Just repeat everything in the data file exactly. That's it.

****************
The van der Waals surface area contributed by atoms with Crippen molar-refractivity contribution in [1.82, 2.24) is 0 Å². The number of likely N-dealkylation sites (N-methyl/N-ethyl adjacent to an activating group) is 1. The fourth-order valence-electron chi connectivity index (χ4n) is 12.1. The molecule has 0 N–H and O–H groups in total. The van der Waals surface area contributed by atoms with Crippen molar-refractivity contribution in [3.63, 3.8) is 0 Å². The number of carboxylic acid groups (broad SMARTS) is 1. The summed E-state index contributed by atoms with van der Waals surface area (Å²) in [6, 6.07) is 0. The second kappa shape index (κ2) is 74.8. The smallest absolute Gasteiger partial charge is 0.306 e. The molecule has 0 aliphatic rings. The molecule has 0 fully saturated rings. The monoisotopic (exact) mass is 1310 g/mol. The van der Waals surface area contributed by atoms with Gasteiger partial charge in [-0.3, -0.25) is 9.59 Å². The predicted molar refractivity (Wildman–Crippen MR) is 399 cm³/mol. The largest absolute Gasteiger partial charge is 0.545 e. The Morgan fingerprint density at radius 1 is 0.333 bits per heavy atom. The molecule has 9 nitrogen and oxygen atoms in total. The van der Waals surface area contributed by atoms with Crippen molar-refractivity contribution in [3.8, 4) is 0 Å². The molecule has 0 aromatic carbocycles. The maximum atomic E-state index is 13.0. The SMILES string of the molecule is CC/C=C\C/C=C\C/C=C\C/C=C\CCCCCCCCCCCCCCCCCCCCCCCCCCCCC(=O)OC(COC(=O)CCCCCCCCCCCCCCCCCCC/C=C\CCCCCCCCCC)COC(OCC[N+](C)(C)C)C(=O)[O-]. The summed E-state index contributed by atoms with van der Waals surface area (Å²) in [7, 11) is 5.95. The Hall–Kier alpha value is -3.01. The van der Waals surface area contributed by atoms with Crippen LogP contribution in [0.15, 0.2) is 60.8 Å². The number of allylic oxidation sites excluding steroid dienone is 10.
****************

The van der Waals surface area contributed by atoms with Crippen molar-refractivity contribution in [1.82, 2.24) is 0 Å². The number of likely N-dealkylation sites (N-methyl/N-ethyl adjacent to an activating group) is 1. The fourth-order valence-electron chi connectivity index (χ4n) is 12.1. The molecule has 0 N–H and O–H groups in total. The van der Waals surface area contributed by atoms with Crippen molar-refractivity contribution in [3.63, 3.8) is 0 Å². The number of carboxylic acid groups (broad SMARTS) is 1. The summed E-state index contributed by atoms with van der Waals surface area (Å²) in [6, 6.07) is 0. The second kappa shape index (κ2) is 74.8. The smallest absolute Gasteiger partial charge is 0.306 e. The molecule has 0 aliphatic rings. The molecule has 0 fully saturated rings. The monoisotopic (exact) mass is 1310 g/mol. The van der Waals surface area contributed by atoms with Gasteiger partial charge in [-0.3, -0.25) is 9.59 Å². The predicted molar refractivity (Wildman–Crippen MR) is 399 cm³/mol. The largest absolute Gasteiger partial charge is 0.545 e. The Morgan fingerprint density at radius 1 is 0.333 bits per heavy atom. The molecule has 9 nitrogen and oxygen atoms in total. The van der Waals surface area contributed by atoms with Crippen molar-refractivity contribution in [3.8, 4) is 0 Å². The molecule has 0 aromatic carbocycles. The maximum atomic E-state index is 13.0. The SMILES string of the molecule is CC/C=C\C/C=C\C/C=C\C/C=C\CCCCCCCCCCCCCCCCCCCCCCCCCCCCC(=O)OC(COC(=O)CCCCCCCCCCCCCCCCCCC/C=C\CCCCCCCCCC)COC(OCC[N+](C)(C)C)C(=O)[O-]. The summed E-state index contributed by atoms with van der Waals surface area (Å²) in [7, 11) is 5.95. The Hall–Kier alpha value is -3.01. The van der Waals surface area contributed by atoms with Crippen LogP contribution in [0.15, 0.2) is 60.8 Å². The number of allylic oxidation sites excluding steroid dienone is 10.